Doctors' warning after woman who injected bath salts loses arm, shoulder and breast to flesh-eating infection
'Healthy tissue was literally dying before the surgeons' eyes'

ivory wave bath salts

ivory wave bath salts

Doctors in the U.S are warning about the dangers of bath salts, after a 34-year-old woman caught a flesh-eating infection from injecting some into her arm at a party.

The substance, which has been banned in the UK but is still legal in the U.S, caused the life-threatening condition necrotizing fasciitis to spread through her upper body within days.

The woman was examined by a team led by Dr Russell Russo at Lousiana State University, after complaining of a painful and red forearm.

At first they thought she had a common skin infection and she was treated with antibiotics, which reduced her symptoms. However, she still had lingering pain at the site of a small red puncture wound.

She then admitted she had injected 'bath salts' two days before and when she was reexamined doctors realised she had developed a flesh-eating infection.

She underwent emergency surgery as doctors battled to stop it spreading across her whole body.

'The infection moved so fast that pink, healthy tissue was literally dying before the surgeons' eyes,' a university spokesman said.

'They had to keep removing tissue until
they reached clear margins of healthy tissue to stop the progression of
disease.

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Third-year Orthopaedic Surgery resident Dr Russell Russo has warned that injecting bath salts could lead to a life-threatening infection

The patient survived and subsequently underwent skin grafting and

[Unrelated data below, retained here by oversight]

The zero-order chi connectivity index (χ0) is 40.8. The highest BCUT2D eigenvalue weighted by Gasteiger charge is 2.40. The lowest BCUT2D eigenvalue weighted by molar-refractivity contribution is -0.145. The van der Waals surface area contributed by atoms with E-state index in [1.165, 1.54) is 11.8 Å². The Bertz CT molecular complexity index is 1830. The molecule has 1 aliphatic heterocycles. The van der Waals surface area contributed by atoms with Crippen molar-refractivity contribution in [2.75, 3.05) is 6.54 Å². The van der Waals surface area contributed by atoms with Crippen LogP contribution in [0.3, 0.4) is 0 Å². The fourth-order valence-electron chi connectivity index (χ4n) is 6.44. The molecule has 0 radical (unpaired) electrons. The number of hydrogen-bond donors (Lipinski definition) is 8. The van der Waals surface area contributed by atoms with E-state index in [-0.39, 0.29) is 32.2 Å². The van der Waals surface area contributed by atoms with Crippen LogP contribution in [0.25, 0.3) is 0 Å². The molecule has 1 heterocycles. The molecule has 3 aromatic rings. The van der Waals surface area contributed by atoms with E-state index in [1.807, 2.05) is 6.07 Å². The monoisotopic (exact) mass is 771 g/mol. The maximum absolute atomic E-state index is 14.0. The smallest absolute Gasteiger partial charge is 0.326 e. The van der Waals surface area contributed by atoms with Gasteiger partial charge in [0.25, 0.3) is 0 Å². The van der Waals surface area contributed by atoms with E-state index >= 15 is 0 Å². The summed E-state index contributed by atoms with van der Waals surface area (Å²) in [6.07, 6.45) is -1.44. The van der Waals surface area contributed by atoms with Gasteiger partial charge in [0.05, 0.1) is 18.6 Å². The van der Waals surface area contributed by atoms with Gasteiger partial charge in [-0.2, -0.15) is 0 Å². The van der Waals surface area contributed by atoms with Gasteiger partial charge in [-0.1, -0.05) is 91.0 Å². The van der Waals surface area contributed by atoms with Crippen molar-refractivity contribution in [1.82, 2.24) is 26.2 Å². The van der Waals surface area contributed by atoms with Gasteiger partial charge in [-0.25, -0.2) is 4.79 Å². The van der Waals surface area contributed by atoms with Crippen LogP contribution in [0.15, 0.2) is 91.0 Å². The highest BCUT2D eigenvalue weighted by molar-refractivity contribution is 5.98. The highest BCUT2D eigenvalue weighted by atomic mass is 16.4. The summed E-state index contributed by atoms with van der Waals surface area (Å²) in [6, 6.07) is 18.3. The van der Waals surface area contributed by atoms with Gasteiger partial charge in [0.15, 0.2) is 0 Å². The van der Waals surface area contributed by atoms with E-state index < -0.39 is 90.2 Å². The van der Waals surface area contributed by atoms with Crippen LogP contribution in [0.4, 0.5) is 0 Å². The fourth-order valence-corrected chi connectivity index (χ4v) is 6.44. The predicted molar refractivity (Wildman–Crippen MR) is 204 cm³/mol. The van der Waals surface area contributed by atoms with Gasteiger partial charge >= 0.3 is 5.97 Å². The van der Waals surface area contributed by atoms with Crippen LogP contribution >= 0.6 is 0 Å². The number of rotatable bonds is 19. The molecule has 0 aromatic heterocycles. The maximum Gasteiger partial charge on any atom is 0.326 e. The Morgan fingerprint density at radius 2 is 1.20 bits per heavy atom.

rehabilitation.

The doctors, writing in the latest edition of Orthopedics, are now warning other surgeons that they may see a rise in such cases.

'As 'bath salts' gain popularity,
medical centers of all disciplines must be prepared to identify not only
the signs of intoxication, but the potential side effects including
deadly necrotizing fasciitis,' Dr Russo said.

'Surgeons must be ready to diagnose and
perform extensive debridements in association with general surgeons in
some instances to save limbs, preserve function, and prevent death.'

Bath salts' – man-made stimulant drugs that resemble scented bath powders, were banned in Britain in 2010. However, they are still legal for use in water in the U.S.

The drugs, which go under names including Aura, Ivory Wave and Vanilla
Sky – have dangerous side effects and users have needed several people
to retrain them after arriving in emergency rooms.

'Despite the drug's legal status, it must be treated as illicit, and one must be suspicious when examining a patient with this clinical history because the diagnosis of flesh-eating bacteria can masquerade as abscesses and cellulitis,' Dr Russo said.